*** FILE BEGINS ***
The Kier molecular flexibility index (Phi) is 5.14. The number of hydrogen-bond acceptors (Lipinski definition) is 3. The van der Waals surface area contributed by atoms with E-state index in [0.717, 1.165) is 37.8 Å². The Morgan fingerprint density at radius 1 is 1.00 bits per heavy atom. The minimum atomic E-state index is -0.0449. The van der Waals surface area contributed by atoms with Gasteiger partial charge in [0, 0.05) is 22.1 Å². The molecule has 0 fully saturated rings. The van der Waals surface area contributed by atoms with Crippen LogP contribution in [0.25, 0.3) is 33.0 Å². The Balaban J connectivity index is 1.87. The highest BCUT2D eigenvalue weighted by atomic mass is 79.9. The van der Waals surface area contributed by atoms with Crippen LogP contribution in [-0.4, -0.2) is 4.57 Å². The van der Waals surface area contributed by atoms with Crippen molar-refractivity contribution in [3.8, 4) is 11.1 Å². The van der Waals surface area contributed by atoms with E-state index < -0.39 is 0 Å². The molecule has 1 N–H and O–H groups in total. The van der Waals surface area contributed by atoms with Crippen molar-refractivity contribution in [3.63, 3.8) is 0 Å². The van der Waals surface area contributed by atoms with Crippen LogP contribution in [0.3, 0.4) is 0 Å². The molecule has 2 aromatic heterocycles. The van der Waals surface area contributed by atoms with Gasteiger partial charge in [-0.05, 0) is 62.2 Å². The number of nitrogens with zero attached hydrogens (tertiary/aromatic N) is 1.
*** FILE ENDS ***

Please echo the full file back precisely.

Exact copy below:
The Kier molecular flexibility index (Phi) is 5.14. The number of hydrogen-bond acceptors (Lipinski definition) is 3. The van der Waals surface area contributed by atoms with E-state index in [0.717, 1.165) is 37.8 Å². The Morgan fingerprint density at radius 1 is 1.00 bits per heavy atom. The minimum atomic E-state index is -0.0449. The van der Waals surface area contributed by atoms with Gasteiger partial charge in [0, 0.05) is 22.1 Å². The molecule has 0 fully saturated rings. The van der Waals surface area contributed by atoms with Crippen LogP contribution in [0.25, 0.3) is 33.0 Å². The Balaban J connectivity index is 1.87. The highest BCUT2D eigenvalue weighted by atomic mass is 79.9. The van der Waals surface area contributed by atoms with Crippen LogP contribution in [-0.4, -0.2) is 4.57 Å². The van der Waals surface area contributed by atoms with Crippen molar-refractivity contribution in [3.8, 4) is 11.1 Å². The van der Waals surface area contributed by atoms with E-state index < -0.39 is 0 Å². The molecule has 1 N–H and O–H groups in total. The van der Waals surface area contributed by atoms with Crippen molar-refractivity contribution in [3.63, 3.8) is 0 Å². The van der Waals surface area contributed by atoms with Crippen LogP contribution in [0.3, 0.4) is 0 Å². The molecule has 2 aromatic heterocycles. The van der Waals surface area contributed by atoms with Gasteiger partial charge in [-0.05, 0) is 62.2 Å². The number of nitrogens with zero attached hydrogens (tertiary/aromatic N) is 1.